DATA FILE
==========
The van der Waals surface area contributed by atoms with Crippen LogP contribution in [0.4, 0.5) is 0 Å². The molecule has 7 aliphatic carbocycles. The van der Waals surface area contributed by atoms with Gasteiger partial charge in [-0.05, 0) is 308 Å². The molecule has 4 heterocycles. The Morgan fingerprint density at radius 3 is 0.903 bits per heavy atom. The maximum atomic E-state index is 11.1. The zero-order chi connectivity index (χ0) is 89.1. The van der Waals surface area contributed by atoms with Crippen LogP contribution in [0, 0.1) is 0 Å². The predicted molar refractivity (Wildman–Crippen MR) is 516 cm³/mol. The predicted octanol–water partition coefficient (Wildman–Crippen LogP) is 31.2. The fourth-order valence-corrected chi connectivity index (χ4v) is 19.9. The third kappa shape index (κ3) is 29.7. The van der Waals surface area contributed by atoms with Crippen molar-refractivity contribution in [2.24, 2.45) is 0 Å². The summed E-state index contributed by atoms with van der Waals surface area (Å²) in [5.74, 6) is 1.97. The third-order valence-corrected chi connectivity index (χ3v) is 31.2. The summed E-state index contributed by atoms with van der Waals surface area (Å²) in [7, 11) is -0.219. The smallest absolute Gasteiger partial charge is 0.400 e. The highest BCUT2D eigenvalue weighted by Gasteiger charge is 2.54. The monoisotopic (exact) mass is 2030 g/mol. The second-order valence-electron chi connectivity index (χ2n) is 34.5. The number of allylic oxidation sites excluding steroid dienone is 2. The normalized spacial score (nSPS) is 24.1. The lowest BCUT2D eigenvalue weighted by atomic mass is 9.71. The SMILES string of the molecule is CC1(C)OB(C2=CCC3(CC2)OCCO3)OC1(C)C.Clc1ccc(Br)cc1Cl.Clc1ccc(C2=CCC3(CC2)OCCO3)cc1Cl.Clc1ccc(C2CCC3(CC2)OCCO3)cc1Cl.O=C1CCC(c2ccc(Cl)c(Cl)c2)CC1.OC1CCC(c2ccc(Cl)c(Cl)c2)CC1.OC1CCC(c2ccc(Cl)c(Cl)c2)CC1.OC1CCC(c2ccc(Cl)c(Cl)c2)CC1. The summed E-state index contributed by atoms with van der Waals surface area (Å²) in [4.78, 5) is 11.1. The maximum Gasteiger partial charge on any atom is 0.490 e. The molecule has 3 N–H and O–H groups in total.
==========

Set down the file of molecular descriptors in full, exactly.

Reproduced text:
The van der Waals surface area contributed by atoms with Crippen LogP contribution in [0.4, 0.5) is 0 Å². The molecule has 7 aliphatic carbocycles. The van der Waals surface area contributed by atoms with Gasteiger partial charge in [-0.05, 0) is 308 Å². The molecule has 4 heterocycles. The Morgan fingerprint density at radius 3 is 0.903 bits per heavy atom. The maximum atomic E-state index is 11.1. The zero-order chi connectivity index (χ0) is 89.1. The van der Waals surface area contributed by atoms with Crippen LogP contribution in [0, 0.1) is 0 Å². The predicted molar refractivity (Wildman–Crippen MR) is 516 cm³/mol. The predicted octanol–water partition coefficient (Wildman–Crippen LogP) is 31.2. The fourth-order valence-corrected chi connectivity index (χ4v) is 19.9. The third kappa shape index (κ3) is 29.7. The van der Waals surface area contributed by atoms with Crippen molar-refractivity contribution in [2.24, 2.45) is 0 Å². The summed E-state index contributed by atoms with van der Waals surface area (Å²) in [5.74, 6) is 1.97. The third-order valence-corrected chi connectivity index (χ3v) is 31.2. The summed E-state index contributed by atoms with van der Waals surface area (Å²) in [7, 11) is -0.219. The smallest absolute Gasteiger partial charge is 0.400 e. The highest BCUT2D eigenvalue weighted by Gasteiger charge is 2.54. The monoisotopic (exact) mass is 2030 g/mol. The second-order valence-electron chi connectivity index (χ2n) is 34.5. The number of allylic oxidation sites excluding steroid dienone is 2. The normalized spacial score (nSPS) is 24.1. The lowest BCUT2D eigenvalue weighted by atomic mass is 9.71. The SMILES string of the molecule is CC1(C)OB(C2=CCC3(CC2)OCCO3)OC1(C)C.Clc1ccc(Br)cc1Cl.Clc1ccc(C2=CCC3(CC2)OCCO3)cc1Cl.Clc1ccc(C2CCC3(CC2)OCCO3)cc1Cl.O=C1CCC(c2ccc(Cl)c(Cl)c2)CC1.OC1CCC(c2ccc(Cl)c(Cl)c2)CC1.OC1CCC(c2ccc(Cl)c(Cl)c2)CC1.OC1CCC(c2ccc(Cl)c(Cl)c2)CC1. The summed E-state index contributed by atoms with van der Waals surface area (Å²) in [4.78, 5) is 11.1. The maximum Gasteiger partial charge on any atom is 0.490 e. The molecule has 3 N–H and O–H groups in total.